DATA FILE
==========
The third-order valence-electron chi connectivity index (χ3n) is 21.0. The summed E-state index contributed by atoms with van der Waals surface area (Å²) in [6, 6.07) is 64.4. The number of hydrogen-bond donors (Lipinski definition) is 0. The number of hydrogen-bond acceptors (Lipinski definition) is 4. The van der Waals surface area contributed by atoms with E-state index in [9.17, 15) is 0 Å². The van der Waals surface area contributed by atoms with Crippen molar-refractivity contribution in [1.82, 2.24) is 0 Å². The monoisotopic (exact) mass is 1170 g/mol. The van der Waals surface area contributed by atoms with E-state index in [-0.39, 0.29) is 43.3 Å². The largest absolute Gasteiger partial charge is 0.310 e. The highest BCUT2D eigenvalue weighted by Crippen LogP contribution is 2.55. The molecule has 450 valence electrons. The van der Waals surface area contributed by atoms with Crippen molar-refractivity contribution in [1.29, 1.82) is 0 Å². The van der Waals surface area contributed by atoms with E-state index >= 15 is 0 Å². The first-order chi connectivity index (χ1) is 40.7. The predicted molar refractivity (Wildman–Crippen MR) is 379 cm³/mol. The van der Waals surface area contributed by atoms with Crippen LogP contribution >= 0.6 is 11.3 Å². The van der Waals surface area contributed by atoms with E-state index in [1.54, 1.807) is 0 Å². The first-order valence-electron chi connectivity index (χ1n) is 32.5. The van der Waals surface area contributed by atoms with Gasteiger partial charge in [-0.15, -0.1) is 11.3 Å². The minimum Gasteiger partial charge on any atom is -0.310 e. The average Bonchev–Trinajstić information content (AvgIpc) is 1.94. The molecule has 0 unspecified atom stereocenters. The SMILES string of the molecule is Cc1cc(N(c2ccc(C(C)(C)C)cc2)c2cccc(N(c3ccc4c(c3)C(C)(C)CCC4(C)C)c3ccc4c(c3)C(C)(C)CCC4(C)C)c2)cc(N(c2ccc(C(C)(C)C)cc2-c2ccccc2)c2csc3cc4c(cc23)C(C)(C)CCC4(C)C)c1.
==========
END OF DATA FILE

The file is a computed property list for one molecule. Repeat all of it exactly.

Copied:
The third-order valence-electron chi connectivity index (χ3n) is 21.0. The summed E-state index contributed by atoms with van der Waals surface area (Å²) in [6, 6.07) is 64.4. The number of hydrogen-bond donors (Lipinski definition) is 0. The number of hydrogen-bond acceptors (Lipinski definition) is 4. The van der Waals surface area contributed by atoms with E-state index in [9.17, 15) is 0 Å². The van der Waals surface area contributed by atoms with Crippen molar-refractivity contribution in [1.82, 2.24) is 0 Å². The monoisotopic (exact) mass is 1170 g/mol. The van der Waals surface area contributed by atoms with E-state index in [-0.39, 0.29) is 43.3 Å². The largest absolute Gasteiger partial charge is 0.310 e. The highest BCUT2D eigenvalue weighted by Crippen LogP contribution is 2.55. The molecule has 450 valence electrons. The van der Waals surface area contributed by atoms with Crippen molar-refractivity contribution in [1.29, 1.82) is 0 Å². The van der Waals surface area contributed by atoms with E-state index >= 15 is 0 Å². The first-order chi connectivity index (χ1) is 40.7. The predicted molar refractivity (Wildman–Crippen MR) is 379 cm³/mol. The van der Waals surface area contributed by atoms with Crippen LogP contribution >= 0.6 is 11.3 Å². The van der Waals surface area contributed by atoms with E-state index in [1.54, 1.807) is 0 Å². The first-order valence-electron chi connectivity index (χ1n) is 32.5. The van der Waals surface area contributed by atoms with Gasteiger partial charge in [-0.15, -0.1) is 11.3 Å². The minimum Gasteiger partial charge on any atom is -0.310 e. The average Bonchev–Trinajstić information content (AvgIpc) is 1.94. The molecule has 0 unspecified atom stereocenters. The SMILES string of the molecule is Cc1cc(N(c2ccc(C(C)(C)C)cc2)c2cccc(N(c3ccc4c(c3)C(C)(C)CCC4(C)C)c3ccc4c(c3)C(C)(C)CCC4(C)C)c2)cc(N(c2ccc(C(C)(C)C)cc2-c2ccccc2)c2csc3cc4c(cc23)C(C)(C)CCC4(C)C)c1.